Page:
Brussels, 08 Sep 2003
A report by an independent group assessing the two European bids to host the international thermonuclear experimental reactor (ITER) has failed to back one site over the other, but has concluded that both France and Spain 'would be likely to win the international site selection'.
The main differences between the two bids, from Cadarache in France and Vandellós in Spain, relate to technical and financial issues, but the group found these differences to be minor.
Both France and Spain are hoping to be selected by the EU to put forward the European bid to host ITER. The selected site will be up against competition in the form of Clarington in Canada and Rokkasho-mura in Japan. 'We must give ourselves the best chance to build ITER in Europe,' EU Research Commissioner Philippe Busquin told European research ministers in May. Ministers are expected to reach a decision at the next Competitiveness Council on 23 September.
The importance of hosting the reactor in Europe is echoed in the analysis report: 'European expertise in fusion is recognised worldwide and if Europe wishes to maintain its leading position, ITER must be sited in Europe.'
The group found no significant differences between Cadarache and Vandellós in terms of topology and geology, industrial capabilities, local support and facilities, licensing regulations or commitment.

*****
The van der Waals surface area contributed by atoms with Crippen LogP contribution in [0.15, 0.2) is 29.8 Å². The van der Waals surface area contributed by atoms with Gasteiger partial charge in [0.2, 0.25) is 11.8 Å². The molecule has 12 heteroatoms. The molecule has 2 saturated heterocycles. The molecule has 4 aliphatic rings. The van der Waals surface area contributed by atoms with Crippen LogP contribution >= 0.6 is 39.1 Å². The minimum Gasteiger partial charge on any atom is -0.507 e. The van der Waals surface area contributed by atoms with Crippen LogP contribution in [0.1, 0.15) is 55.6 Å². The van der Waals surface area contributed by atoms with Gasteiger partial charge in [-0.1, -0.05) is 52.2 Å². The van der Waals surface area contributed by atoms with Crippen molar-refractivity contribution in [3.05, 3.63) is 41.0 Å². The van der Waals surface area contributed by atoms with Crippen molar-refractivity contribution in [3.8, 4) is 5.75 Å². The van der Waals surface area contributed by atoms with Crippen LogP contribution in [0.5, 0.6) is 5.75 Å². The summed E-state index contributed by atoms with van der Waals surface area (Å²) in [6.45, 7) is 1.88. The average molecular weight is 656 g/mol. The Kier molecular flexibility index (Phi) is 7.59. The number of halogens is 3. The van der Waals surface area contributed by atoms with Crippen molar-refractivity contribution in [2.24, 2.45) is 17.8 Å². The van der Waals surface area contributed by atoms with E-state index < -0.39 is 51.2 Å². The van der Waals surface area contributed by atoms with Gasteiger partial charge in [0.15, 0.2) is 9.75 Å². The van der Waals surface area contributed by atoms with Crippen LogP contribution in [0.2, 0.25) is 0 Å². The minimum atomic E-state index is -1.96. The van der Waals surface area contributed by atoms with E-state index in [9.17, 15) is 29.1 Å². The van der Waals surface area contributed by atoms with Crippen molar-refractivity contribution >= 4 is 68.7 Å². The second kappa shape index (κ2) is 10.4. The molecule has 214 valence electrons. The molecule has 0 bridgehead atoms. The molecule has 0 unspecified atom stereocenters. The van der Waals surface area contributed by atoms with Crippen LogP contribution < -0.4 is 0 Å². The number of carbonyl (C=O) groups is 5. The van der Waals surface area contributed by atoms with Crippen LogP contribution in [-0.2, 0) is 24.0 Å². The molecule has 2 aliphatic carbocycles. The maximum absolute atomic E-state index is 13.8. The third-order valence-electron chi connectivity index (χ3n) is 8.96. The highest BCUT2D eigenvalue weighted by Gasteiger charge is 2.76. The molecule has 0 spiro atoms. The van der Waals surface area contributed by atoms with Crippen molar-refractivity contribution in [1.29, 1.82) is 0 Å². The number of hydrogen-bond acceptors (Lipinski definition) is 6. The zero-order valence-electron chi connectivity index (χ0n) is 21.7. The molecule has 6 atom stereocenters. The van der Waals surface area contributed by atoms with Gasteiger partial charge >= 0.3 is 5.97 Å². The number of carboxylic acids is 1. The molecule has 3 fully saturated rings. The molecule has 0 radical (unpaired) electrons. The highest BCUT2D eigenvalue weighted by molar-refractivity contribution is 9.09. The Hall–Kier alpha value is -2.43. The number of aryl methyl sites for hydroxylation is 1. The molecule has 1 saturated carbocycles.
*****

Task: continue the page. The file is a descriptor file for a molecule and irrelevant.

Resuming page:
On technical and scientific infrastructure, the group concluded that 'the strong technical support facilities available at Cadarache provide an important risk reducing advantage', and noted that this could also have an impact on cost during the construction phase. Cadarache is already home to a fully operative research facility covering a wide range of relevant activities, while the selection of Vandellós would necessitate development from a virtually greenfield site.
In order to assess the costs involved in hosting ITER at either site, the group looked at four reports, one from each of the governments involved, and two prepared for the European fusion development agreement (EFDA). The implementation of ITER will include a construction phase of around ten years, an operational phase of 20 years, and a decommissioning phase. A Commission working paper has estimated that construction costs will be around 4,570 million euro, while operating costs are expected to amount to 265 million euro per year. All ITER parties will share 80 per cent of the construction costs, and the final 20 per cent will be met by the host country.
The site analysis group rejected the national reports, saying that 'they represent extremes on the percentages of [...] costs', and concluded that construction in Vandellós would entail a saving of between 34 and 4 million euro in comparison with Cadarache.
The report notes that the construction of ITER in the EU would require 'a deep reformulation of the organisation and management of the EU fusion programme irrespective of the site chosen within Europe.' The group therefore recommends the EU's Euratom programme under the Seventh Framework Programme should have two components: participation in the ITER project and a strong accompanying programme.
The report finishes by highlighting that both France and Spain have presenting 'outstanding bids' and that both are very strong contenders for the international competition.
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